The main barriers and enablers to the effective use of digital technologies in schools are discussed, in terms of first and second order factors that influence enhanced educational outcomes. The discussion of barriers and enablers illustrates that there is no simple answer to overcoming the reasons why schools and teachers do not fully embrace the educational opportunities made possible by new digital technologies. Arguably, one important lesson is that policy-makers and educational leaders would benefit from more explicitly framing discussions about the potential of digital technology for real problems faced by teachers , rather than falling into the trap of promoting digital solutions in search of problems. Slides for the presentation are available on Speakerdeck.

Good practice in PhD writing

Tuesday, November 13th, 2018


Image source

I have been reading and examining a lot of PhDs recently (4 in as many weeks!) and this has got me to reflect on some principles of good practice. Doing a PhD is a significant undertaking and dominates the person’s life for a number of years, so it is important that this adventure isn’t taken lightly. Chosen a good supervisor is vital, their role is to guide you and keep you on track, it’s all too easy to go down blind alleys, it is important to remain focused on your core research questions.

I always advise my students to keep an ongoing bibliography of references and for each reference to summarise the main points and indicate how the reference might be used in the thesis. It is a good idea to keep references in referencing software, such as Endnote, Zotero or Mendeley. Write as you go along and stick to a standard structure such as: introduction (setting the scene, explaining why the focus is important, an indication of the contribution to the field and research questions), literature review and explanation of key terms, methodology (data collection and analysis), findings, discussion, conclusions and suggestions for further research. The THES provides a useful set of tips for writing a PhD. 

At times you will be daunted by the scale of the mountain ahead of you but don’t give up! People are productive at different times of the day, some like working in the morning, others at night, reflect on what your preference is.  Therefore at points in the day you will be more productive, use this time to focus on your data analysis or writing of chapters, at other times you will be less productive, focus on routine tasks such as ensuring references are in the correct format.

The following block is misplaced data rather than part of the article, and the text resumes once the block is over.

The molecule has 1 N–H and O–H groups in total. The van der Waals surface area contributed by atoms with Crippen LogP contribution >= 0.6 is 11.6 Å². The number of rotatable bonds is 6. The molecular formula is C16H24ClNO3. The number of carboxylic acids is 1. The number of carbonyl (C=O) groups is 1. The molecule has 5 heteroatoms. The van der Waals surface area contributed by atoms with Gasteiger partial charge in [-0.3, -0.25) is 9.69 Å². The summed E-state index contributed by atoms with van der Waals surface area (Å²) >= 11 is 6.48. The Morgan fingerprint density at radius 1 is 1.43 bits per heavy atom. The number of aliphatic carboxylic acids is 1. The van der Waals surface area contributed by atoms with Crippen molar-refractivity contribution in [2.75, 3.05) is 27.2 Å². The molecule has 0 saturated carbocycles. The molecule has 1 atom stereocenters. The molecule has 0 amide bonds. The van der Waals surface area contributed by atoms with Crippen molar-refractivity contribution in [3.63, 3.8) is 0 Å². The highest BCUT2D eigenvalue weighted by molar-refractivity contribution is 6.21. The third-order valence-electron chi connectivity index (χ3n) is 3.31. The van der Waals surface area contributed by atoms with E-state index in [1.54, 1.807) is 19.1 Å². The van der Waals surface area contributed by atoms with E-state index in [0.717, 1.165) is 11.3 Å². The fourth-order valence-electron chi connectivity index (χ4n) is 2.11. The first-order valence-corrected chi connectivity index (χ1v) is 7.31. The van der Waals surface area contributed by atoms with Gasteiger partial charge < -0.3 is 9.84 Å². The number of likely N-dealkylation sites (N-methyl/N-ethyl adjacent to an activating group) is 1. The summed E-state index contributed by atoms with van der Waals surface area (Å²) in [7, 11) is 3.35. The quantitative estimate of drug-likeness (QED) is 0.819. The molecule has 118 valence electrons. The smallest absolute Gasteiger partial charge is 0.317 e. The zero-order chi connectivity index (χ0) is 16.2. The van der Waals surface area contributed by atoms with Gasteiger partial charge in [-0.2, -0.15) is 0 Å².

A PhD is a major achievement, I always ask candidates at the end of the viva, did they enjoy the viva? And usually they say yes. I also point out that it is the only time in your research career when two people will have thoroughly read your research ;-)

The ABC Learning Design Workshop

Tuesday, November 13th, 2018


Mark Glynn (who heads up our Teaching Enhancement Unit) and colleagues are involved in an Eramis+ project, ABC Learning Design. Last Thursday I attended one of the project’s workshops. I was aware of the ABC work and have recently written something about it for a chapter in Helen Beetham and Rhona Sharpes 3rd Edition of Rethinking pedagogy for a digital age, along with a number of other Learning Design frameworks. The workshop was run by Clive Young and Natasa Perovic from University College London. ABC is designed to be a ‘light touch’ approach to design. The workshop was two hours, consisting of a half hour introduction followed by 90 minutes of activities. The aim was to create a visual storyboard, made of a sequence of learning activities. The learning activities are based on the taxonomy developed by Diana Laurillard as part of her well known Conversational Framework.

The first task was, focusing on a module or programme, to agree a ‘tweet-size’ description of the course. We then drew a rough shape of the project against Laurillard’s learning activities:

  • Acquisition: Learning through acquisition is what learners are doing when they are listening to a lecture or podcast, reading from books or websites or watching demos or videos.
  • Collaboration: Learning through collaboration embraces mainly discussion, practice and production. Building on investigations and acquisition it is about taking part in the process of knowledge building.
  • Discussion: Learning through discussion requires the learner to articulate their ideas and questions, and to challenge and respond to the ideas and questions from the teacher, and/or their peers.
  • Investigation: Learning through investigation guides the learner to explore, compare and critique the texts, documents and resources that reflect the concepts and ideas being taught.
  • Practice: Learning through practice enables the learner to adapt their actions to the task goal and use the feedback to improve their next action. Feedback may come from self-reflection, from peers, from the teacher, or from the activity itself, if it shows them how to improve the result of their action in relation to the goal.
  • Production: Learning through production is the way the teacher motivates the learner to consolidate what they have learned by articulating their current conceptual understanding and how they used it in practice.

Then we indicated to what extent the course was face-to-face or online.


Next we added the various learning activity postcards to the timeline of the course. On the back of each of the six types of learning activities are examples of how these can be realized either through conventional activities or online activities. We ticked which of these we thought were appropriate. Then we used silver and gold stars to indicate which activities were formative or summative. Finally we returned to the graph drawn at the beginning and re-drew in relation to our chosen activities.

I was amazed at how much we managed to achieve in 90 minutes. As a team we had an excellent discussion and it was interesting to hear the other team’s thoughts on their design process. I particularly liked the ‘tweet’ of the module as it really gets you to think about what the essence of the course is.

An excellent set of resources associated with the project are available online, well worth a look.